Political Violence Is Rising In Germany. So Is A Scary New Political Party.

AfD owes much of its success in recent elections to Angela Merkel’s widely unpopular refugee policy.
Frauke Petry, chairwoman of the anti-immigration party Alternative for Germany, has steered the once-eurosceptic party toward a more extremist outlook.
Frauke Petry, chairwoman of the anti-immigration party Alternative for Germany, has steered the once-eurosceptic party toward a more extremist outlook.
Wolfgang Rattay/Reuters

MUNICH ― An election night celebration in Munich for the anti-immigrant Alternative for Germany party turned violent last week as right-wing extremists attacked protesters and journalists outside the event.

The attacks were the latest example of a surge in extremist violence in Germany that has coincided with a nationalist backlash to the country’s admission of more than a million refugees since 2015 — and an electoral boost for the AfD. There were 1,408 acts of far-right violence and 1,608 far-left attacks in Germany in 2015, up from around 990 and 995 respectively the previous year, according to a government report released in late June. There were also 75 recorded far-right arson attacks on asylum centers in 2015, and 918 politically motivated attacks on foreigners ― the highest number since the government started tracking them under their current definition in 2001.

Left-wing activists ― who have a larger presence in metropolitan areas ― have caused chaotic scenes in some of Germany’s major cities in the past year. Last March, an anti-capitalist “Blockupy” protest at the new European Central Bank headquarters in Frankfurt turned violent, leading to flaming police cars and hundreds of arrests.

But as political violence has increased, it’s the anti-immigrant, anti-Islam AfD, not anti-capitalist parties, that has benefited at the polls. Although AfD officials deny any connection to Sunday’s attack or promoting incident, the party has capitalized on the nationalist sentiment that’s fueling much of the violence.

Well-known right-wing figure Chris Ares, in the blue shirt, is pictured here kicking at photographers.

Violence Erupts Outside AfD Celebration This Week

The most recent example of right-wing violence occurred shortly before 6 p.m. on Sunday, when a small group of leftist protesters gathered along with journalists and photographers near a Munich restaurant where AfD members were celebrating wins they achieved in state elections in German Chancellor Angela Merkel’s home state of Mecklenburg-West Pomerania. The AfD had made huge gains, dealing Merkel’s Christian Democratic Union party a humiliating defeat and placing second behind the center-left Social Democrats in polls.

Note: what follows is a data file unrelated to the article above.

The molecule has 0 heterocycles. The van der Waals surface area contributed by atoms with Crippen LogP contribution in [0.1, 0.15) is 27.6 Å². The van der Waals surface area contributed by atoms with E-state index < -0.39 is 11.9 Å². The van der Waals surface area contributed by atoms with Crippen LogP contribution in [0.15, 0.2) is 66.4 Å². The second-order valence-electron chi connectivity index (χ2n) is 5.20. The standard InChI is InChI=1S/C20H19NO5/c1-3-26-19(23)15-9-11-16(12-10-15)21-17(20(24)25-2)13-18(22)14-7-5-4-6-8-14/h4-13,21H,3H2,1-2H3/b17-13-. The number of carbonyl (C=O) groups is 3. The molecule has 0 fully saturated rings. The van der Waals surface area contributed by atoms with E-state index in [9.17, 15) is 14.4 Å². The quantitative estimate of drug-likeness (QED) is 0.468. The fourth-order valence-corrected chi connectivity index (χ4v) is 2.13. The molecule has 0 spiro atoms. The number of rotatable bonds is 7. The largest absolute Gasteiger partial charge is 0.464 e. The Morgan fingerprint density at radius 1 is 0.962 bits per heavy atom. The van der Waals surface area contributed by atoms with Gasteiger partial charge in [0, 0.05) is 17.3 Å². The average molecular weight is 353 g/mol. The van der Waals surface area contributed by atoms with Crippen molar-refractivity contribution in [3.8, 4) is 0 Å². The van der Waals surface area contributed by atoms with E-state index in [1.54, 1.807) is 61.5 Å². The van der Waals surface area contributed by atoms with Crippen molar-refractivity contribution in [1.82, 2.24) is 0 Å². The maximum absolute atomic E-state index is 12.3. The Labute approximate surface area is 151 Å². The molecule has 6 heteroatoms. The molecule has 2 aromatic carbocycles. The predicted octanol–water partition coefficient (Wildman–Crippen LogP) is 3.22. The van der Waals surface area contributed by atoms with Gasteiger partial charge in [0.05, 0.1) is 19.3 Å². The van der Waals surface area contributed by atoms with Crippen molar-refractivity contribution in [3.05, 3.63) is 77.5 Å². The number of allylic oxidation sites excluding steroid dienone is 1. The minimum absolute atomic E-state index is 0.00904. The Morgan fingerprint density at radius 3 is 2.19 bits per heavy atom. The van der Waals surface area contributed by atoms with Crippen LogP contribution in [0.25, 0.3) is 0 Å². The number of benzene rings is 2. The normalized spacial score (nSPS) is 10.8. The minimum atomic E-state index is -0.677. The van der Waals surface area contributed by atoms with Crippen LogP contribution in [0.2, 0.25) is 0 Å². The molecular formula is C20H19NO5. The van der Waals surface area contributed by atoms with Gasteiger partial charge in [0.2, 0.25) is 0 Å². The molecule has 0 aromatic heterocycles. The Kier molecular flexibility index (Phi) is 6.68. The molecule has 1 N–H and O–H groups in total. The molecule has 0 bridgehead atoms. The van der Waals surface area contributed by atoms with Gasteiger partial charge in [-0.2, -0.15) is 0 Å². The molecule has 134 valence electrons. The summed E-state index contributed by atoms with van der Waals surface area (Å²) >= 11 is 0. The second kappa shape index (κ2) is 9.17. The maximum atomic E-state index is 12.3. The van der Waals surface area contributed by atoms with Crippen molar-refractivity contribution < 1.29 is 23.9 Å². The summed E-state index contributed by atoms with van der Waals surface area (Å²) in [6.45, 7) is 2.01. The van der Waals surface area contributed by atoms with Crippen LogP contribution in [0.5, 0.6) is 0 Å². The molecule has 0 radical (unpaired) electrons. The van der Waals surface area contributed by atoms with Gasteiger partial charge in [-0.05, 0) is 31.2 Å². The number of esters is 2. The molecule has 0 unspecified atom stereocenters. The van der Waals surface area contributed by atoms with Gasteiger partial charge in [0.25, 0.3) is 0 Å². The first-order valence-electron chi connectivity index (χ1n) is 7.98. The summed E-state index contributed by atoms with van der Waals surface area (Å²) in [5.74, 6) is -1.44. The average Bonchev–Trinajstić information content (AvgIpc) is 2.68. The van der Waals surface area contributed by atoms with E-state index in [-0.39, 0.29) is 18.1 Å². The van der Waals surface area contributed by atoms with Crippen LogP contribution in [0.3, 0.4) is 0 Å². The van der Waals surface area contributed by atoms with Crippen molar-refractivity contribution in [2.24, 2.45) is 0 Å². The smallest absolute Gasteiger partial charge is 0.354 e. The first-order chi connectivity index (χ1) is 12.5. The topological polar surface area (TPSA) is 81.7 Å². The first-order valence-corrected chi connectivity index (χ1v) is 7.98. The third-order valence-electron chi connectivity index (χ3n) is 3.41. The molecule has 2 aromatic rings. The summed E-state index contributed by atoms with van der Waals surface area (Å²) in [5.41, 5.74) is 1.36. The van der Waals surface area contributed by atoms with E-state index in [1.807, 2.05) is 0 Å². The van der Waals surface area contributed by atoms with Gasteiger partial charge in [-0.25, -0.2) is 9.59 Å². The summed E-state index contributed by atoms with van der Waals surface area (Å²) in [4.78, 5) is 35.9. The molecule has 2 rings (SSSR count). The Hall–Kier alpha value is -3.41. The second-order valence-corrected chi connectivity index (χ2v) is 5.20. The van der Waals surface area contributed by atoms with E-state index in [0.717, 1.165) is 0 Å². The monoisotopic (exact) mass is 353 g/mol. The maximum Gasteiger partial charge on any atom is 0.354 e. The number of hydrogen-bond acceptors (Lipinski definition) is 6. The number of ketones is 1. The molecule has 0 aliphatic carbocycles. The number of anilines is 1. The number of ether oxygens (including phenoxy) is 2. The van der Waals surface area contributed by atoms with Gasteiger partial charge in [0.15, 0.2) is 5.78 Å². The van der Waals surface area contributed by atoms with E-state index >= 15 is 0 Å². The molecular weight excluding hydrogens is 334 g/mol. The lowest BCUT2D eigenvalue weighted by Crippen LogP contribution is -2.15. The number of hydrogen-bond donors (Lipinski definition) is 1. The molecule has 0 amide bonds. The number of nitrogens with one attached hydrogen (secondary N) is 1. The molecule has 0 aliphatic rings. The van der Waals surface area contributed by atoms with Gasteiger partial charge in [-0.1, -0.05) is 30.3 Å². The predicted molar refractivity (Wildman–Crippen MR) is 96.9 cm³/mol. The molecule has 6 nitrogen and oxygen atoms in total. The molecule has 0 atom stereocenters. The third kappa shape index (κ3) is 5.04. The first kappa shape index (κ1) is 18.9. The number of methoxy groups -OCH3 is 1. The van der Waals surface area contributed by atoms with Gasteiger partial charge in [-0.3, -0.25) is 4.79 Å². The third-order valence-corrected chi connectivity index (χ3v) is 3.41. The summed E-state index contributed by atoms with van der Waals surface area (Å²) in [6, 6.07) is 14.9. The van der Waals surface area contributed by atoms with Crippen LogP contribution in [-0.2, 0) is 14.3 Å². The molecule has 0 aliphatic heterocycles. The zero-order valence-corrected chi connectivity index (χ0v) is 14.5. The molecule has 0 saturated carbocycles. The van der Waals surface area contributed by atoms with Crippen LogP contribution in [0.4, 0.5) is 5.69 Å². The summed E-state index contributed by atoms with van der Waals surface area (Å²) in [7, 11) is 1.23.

Three men attacked demonstrators and press outside the restaurant where AfD supporters celebrated, witnesses told HuffPost Germany. One, a rapper in Munich’s right-wing scene who goes by the pseudonym “Chris Ares,” can be seen kicking at photographers and protesters in images shared on social media Sunday night.

Chris Ares pictured ripping at a protest poster while Rick Wegner, far right, looks on.

Ares charged the group of protesters and journalists, shouting insults including “I fuck your mother!” and “Piss off, you faggots!” according to one witness who spoke with HuffPost Germany.

Photojournalist Michael T., whose last name we are withholding at his request, told HuffPost Germany that Ares kicked and spat at photographers and struck one in the face.

The photojournalist says he suffered a blow to the head during the incident. Another journalist, who spoke to HuffPost Germany on the condition of anonymity, also sustained injuries, including bruised ribs. Bavarian state police are investigating the incident.

Ares has been a prominent figure in Munich’s growing right-wing scene. The rapper’s lyrics are regularly infused with nationalist sentiment, and his hoodies are typically printed with Germany’s eagle. The rapper also has connections with multiple nationalist organizations, among them the Bündnis Deutscher Patrioten, or Union of German Patriots, which regularly shares nationalist, anti-immigrant posts on Facebook. In January, Ares’s music video “Deutscher Patriot” (”German Patriot”) was screened at a rally hosted by Pegida, a far-right group.

Despite the initial attacks from the right-wing extremists, Antifa (Anti-Fascist Movement of Munich) protesters marched on, distributing fliers with such slogans as “Racism kills” and “Sexism is not an alternative.” This seemingly only encouraged Ares, who, appearing with his shirt off in pictures later shared on social media, continued his alleged assault together with Rick Wegner and Lukas Bals, two other prominent activists.

Like Ares, Wegner is affiliated with the anti-immigrant BDP.